I have an old HBP oil lease, well was drilled back in 1985. The royaly checks came for several years, then in the early 90's the checks stopped for about 2 1/2 years as the well was shut in. No rental payments were made. Then the checks started coming again for several years, then stopped for 1 year, then started again up thru the present time. All checks were cashed.
I am wondering if the the fact that no payments were made for the 2 1/2 years if that invalidated the lease?
Any input up front before I talk to some attorney would be much appreciated. Thanks
What have your royalty checks been? Secondly, what does the shut in clause say on your lease, there is usually some royalty required for a shut in period. While I don't think it is advisable to cash checks while a lease is being challenged that alone generally doesn't work because an oil company can always cure that by reissuing the checks if a lease is being challenged.
It's hard to get a judge to side with you when there is a producing well. 2 1/2 yrs. of non-production isn't usually enough to get the thing released, especially if it's still producing today. Call a lawyer and see what your options are.
It gets back to payable production as well. Has the well been producing enough to make a profit for the company or not? Would it be prudent from a business sense to keep your well going or is it only being kept going to hold the lease for speculative purposes? Is the production being falsified? I would suggest a lawyer and an investigation of these issues.
I would like some more information too but definitely should be reviewed by an attorney which will be relatively expensive as a lot of attorneys don't give much of a consultation on these.
I agree with all of those above. Each case will be different based on the wording in the lease. Given that your lease is over 25 years old, it probably is written in a pretty simple manner. I have seen some leases that say the lease is valid "as long as oil and/or gas is produced" and I have even seen some leases (my neighbors) which state the lease remains valid "as long as oil and/or gas is found" which can be interpreted many different ways.
One issue that I do struggle with relates to this issue of payable production. Again, commodity prices fluctuate over time. Traditionally royalties have been calculated on gross revenues so costs to operate the well were never a consideration (at least until all these newfangled leases started being presented to landowners with cost deductions etc.)
The same wells that are so called profitable today at $90 per barrel may not have been considered profitable in 1999/ 2000 when prices were as low as $9 per barrel. Just because prices were low at that time, does that mean that the producer should have been forced to plug a well? Of course not. If that was the case, more than a 1/3 of Ohio's shallow wells would have been plugged years ago. That wouldn't have been good for anyone in Ohio or in the US.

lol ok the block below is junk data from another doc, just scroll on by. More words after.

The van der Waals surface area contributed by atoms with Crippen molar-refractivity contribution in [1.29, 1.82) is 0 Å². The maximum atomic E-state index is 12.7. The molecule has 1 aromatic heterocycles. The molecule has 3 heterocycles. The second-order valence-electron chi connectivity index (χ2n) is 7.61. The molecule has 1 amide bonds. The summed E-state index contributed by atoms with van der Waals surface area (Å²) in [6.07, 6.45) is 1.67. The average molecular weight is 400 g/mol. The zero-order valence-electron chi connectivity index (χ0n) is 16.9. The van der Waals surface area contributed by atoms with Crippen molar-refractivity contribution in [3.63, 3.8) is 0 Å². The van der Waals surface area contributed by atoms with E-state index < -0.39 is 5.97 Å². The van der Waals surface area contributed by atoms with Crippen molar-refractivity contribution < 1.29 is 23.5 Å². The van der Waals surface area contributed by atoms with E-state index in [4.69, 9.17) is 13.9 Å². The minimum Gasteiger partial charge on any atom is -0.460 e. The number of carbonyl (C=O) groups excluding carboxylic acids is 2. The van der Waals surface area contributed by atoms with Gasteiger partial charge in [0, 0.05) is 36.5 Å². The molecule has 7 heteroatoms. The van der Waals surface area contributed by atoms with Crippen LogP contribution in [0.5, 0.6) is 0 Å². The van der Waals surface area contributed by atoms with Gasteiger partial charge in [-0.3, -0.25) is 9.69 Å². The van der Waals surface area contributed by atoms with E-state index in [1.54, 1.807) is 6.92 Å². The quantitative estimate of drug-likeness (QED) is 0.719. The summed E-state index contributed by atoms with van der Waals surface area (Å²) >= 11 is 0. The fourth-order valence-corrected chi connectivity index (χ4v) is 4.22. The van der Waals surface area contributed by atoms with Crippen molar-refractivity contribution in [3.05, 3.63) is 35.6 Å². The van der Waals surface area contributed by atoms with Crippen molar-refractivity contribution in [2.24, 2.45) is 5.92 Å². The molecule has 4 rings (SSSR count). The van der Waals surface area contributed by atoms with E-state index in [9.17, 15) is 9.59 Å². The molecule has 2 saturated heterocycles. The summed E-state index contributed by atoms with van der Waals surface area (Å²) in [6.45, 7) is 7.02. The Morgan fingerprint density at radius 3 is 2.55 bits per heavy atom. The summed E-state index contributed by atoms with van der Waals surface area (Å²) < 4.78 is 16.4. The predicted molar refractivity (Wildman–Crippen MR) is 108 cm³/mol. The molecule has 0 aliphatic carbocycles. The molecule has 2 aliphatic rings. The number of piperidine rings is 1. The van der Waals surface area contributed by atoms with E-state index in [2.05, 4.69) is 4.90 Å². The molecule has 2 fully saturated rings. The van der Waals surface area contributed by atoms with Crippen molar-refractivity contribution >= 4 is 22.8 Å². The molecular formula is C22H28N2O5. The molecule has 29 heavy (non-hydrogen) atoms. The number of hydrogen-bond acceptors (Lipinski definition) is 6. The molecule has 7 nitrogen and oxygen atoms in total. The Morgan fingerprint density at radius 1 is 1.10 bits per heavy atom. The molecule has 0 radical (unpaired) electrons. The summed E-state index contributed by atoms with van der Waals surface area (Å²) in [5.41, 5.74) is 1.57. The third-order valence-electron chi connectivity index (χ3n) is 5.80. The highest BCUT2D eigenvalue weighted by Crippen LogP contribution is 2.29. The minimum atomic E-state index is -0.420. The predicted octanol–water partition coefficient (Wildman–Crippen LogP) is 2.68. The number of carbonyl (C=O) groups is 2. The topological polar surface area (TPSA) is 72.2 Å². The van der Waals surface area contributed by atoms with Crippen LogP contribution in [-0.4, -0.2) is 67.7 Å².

I think it is best to attempt to engage with the current producer. If they will not enter into a reasonable discussion, then engaging a lawyer might be your only option. I know that many smaller producers send royalty checks out just once per year because the amount (particularly for older gas wells) are not that much. But, that in itself doesn't mean the well isn't producing.
Best of luck to you as you move forward.
I think a lot of the payable production issues have to do with speculation. If it can be shown a well with minimal production is being maintained to access the shale then that is has been frowned on by the courts from what I have read. If it has been producing and paying everybody a fair amount of money and royalties through the years then you may not win the case. We get $150/year from two wells in royalties I don't think that is payable. I talked to a man that gets $3000/year in royalties from his well, I think he would have a hard time winning his case.
"We get $150/year from two wells in royalties I don't think that is payable."
It is. That's the contract that exists and the company gets to decide what is appropriate.
Or the courts can declare that isn't production and void the lease. It all depends on the language in the lease and contract.
I would definitely talk to an attorney and if you don't like what one has to say lets try another.